The membrane next to the shell of the egg contains a substance called avidin, an enzyme which interferes with biotin in the egg. As egg yolk is high in biotin, using whole eggs may not diminish your biotin intake. All of the usual methods of cooking neutralize the avidin, but the less the egg is cooked, the higher the nutrient content. Avidin can be neutralized by soaking the egg in hot water, 140–160ºF for 5 minutes, and then it may be eaten raw.

Whole eggs fed to babies before the age of 6 months may cause allergic reactions. When you begin your baby on eggs, soft boil or poach the egg, and spoon feed the yolk plain or stir into pureed foods. After the baby is chewing well, hard boiled egg may be crumbled into other foods.

Remember the egg has been an important part of human nutrition for centuries, and the bad press regarding eggs in this century surely must have some relationship to the drastic change in their quality.


The egg is very adaptable in cooking. It is great as the main dish, as a garnish, in salads, desserts, casseroles, and snacks.

Test an egg for freshness by holding it in front of a candle flame in a dark room. The air space at the top determines the quality of the egg. The smaller the air space, the better quality the egg. The old idea of a fresh egg sinking in cold water is not true. As well, a dull egg used to mean a fresh one, however, most eggs are put through a sandblast to make them all appear dull. When broken, the egg should have no odour, and the yolk should stand high and not flatten out. Do not use eggs with heavy blood spots, although small flecks are easily removed by touching them with a wet cloth or towel.

Freshness in eggs is important, as the eggshell is permeable—fluid can evaporate out and the air and bacteria responsible for rotting can get in. Refrigerating eggs helps maintain freshness.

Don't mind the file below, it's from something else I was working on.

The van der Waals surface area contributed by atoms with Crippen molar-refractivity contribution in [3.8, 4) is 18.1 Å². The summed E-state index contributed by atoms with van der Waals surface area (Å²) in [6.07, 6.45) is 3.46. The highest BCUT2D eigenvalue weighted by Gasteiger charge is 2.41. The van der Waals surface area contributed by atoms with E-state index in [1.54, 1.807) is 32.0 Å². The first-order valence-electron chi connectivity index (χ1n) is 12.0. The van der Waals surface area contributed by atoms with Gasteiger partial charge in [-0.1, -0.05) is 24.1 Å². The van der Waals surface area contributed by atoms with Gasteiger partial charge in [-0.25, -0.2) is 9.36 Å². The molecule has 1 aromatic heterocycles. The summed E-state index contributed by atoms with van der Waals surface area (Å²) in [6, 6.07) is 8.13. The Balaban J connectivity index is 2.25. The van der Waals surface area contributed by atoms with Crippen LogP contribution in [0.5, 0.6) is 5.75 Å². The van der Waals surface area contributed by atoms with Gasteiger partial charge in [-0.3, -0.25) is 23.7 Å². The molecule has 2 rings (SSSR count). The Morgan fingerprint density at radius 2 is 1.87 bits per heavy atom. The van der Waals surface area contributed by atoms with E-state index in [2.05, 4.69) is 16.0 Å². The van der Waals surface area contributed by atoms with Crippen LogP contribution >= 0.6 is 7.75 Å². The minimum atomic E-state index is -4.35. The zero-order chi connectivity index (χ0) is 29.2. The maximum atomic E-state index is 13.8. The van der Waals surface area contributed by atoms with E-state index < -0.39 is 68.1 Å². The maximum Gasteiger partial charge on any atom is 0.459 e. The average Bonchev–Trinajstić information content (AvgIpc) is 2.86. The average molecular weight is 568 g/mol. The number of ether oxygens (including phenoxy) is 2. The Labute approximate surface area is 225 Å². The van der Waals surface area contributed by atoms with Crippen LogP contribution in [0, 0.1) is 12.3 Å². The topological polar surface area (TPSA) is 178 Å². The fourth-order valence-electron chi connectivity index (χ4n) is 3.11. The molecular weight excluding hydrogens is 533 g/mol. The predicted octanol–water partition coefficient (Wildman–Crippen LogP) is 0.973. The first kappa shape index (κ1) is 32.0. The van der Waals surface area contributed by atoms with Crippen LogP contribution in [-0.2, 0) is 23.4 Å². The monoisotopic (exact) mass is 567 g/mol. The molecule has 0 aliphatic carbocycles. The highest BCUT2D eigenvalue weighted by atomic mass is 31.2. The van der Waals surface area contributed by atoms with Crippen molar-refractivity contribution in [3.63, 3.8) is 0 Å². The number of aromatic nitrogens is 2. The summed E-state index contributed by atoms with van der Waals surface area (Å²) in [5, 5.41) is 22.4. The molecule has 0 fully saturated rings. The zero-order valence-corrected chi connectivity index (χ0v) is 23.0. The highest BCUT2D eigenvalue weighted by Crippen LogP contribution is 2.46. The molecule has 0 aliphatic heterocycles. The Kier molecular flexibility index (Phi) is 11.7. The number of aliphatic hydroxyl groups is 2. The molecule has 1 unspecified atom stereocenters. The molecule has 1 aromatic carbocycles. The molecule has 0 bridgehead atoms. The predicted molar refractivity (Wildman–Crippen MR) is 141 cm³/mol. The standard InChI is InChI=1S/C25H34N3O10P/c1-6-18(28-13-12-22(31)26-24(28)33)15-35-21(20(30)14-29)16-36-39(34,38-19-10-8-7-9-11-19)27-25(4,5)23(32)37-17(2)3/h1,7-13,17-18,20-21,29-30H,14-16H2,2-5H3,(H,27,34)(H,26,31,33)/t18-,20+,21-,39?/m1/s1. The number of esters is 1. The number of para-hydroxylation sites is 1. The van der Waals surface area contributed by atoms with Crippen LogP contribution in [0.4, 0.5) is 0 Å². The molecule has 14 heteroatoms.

Years ago the custom of pickling or jelling was used to store an abundance of eggs, as well as to make them last through winter while the chickens were not laying. My mother would mix water with cans of Water Glass, put the solution into a crock, and add the fresh eggs. The solution would turn into a heavy white gel and the eggs would keep about 6 months.

There are many egg “labels” out there, such as:

Omega 3 Eggs: come from hens fed a flaxseed-based diet with vitamin E added. They MAY have a higher nutritional value than “normal” eggs but they are not organic and the label does not indicate whether they are raised in battery cases or not, so most likely they have been denied free range and have been fed commercial feed with antibiotics as well.

Free Run Eggs: means they have been raised in an open barn but likely have not been allowed full natural hen behaviour, nor are they organic.

Free Range Eggs: similar to free run, but with access to outside conditions which motivate hens to peck, scratch, and dust, with fresh air, sunshine, and earth available.

Certified Organic Eggs: certain regulations and restrictions must be followed and the farms are inspected regularly. Hens must be housed as “free range” hens and have access to nest-boxes, and other hen behaviours e.g. foraging, etc.

If you are allergic to eggs you may substitute 1 tbsp flaxseed soaked in water for 1 egg in baking.

In summary, look for the best eggs you can find. Check the local Farmers’ Markets, the classifieds, and local health food stores. Always ask the farmer about his farm practices. Ideally, cook your eggs with the yolk intact, and enjoy them.


Baked Eggs in Potatoes

4 large potatoes, scrubbed
1/2 tbsp butter
4 eggs
1/2 tsp salt